•  Even though people receive a tax deduction for interest on mortgage payments, they pay for all their other expenses with after-tax dollars, even after they pay off their mortgage.
•  My wife’s parents were shocked when the property taxes on their home increased to $1,000 a month. This was after they had retired, so the increase put a strain on their retirement budget, and they felt forced to move.
•  Houses do not always go up in value. I have friends who owe a million dollars for a home that today would sell for far less.
•  The greatest losses of all are those from missed opportunities. If all your money is tied up in your house, you may be forced to work harder because your money continues blowing out of the expense column, instead of adding to the asset column—the classic middle-class cash-flow pattern. If a young couple would put more money into their asset column early on, their later years would be easier. Their assets would have grown and would be available to help cover expenses. All too often, a house only serves as a vehicle for incurring a home-equity loan to pay for mounting expenses.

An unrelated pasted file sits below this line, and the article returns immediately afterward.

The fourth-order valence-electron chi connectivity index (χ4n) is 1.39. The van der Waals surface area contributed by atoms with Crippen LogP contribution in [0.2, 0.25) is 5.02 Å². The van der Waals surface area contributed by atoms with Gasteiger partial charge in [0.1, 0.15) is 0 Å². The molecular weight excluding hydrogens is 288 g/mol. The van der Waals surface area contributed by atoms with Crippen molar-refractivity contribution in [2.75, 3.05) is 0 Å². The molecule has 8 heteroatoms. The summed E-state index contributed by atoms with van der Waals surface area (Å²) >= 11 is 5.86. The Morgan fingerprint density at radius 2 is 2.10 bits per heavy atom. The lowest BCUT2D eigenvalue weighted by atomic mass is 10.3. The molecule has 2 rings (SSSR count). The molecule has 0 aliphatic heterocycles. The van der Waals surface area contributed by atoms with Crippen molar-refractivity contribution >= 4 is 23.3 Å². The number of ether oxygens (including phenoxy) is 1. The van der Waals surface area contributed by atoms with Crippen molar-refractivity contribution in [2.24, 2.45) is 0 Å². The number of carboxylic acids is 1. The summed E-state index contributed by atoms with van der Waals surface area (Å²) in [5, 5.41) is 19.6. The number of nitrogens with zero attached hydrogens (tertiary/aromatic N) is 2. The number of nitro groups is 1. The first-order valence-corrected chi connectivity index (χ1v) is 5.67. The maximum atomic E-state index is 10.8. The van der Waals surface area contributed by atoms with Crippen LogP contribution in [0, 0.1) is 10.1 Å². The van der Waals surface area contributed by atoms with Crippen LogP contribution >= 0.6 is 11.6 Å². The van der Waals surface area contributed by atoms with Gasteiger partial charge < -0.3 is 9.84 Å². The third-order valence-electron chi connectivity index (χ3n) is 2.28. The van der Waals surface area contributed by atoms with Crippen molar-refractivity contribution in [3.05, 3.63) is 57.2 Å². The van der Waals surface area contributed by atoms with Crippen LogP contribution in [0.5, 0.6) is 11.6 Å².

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   In summary, the end result in making a decision to own a house that is too expensive in lieu of starting an investment portfolio impacts an individual in at least the following three ways: 

1.  Loss of time, during which other assets could have grown in value.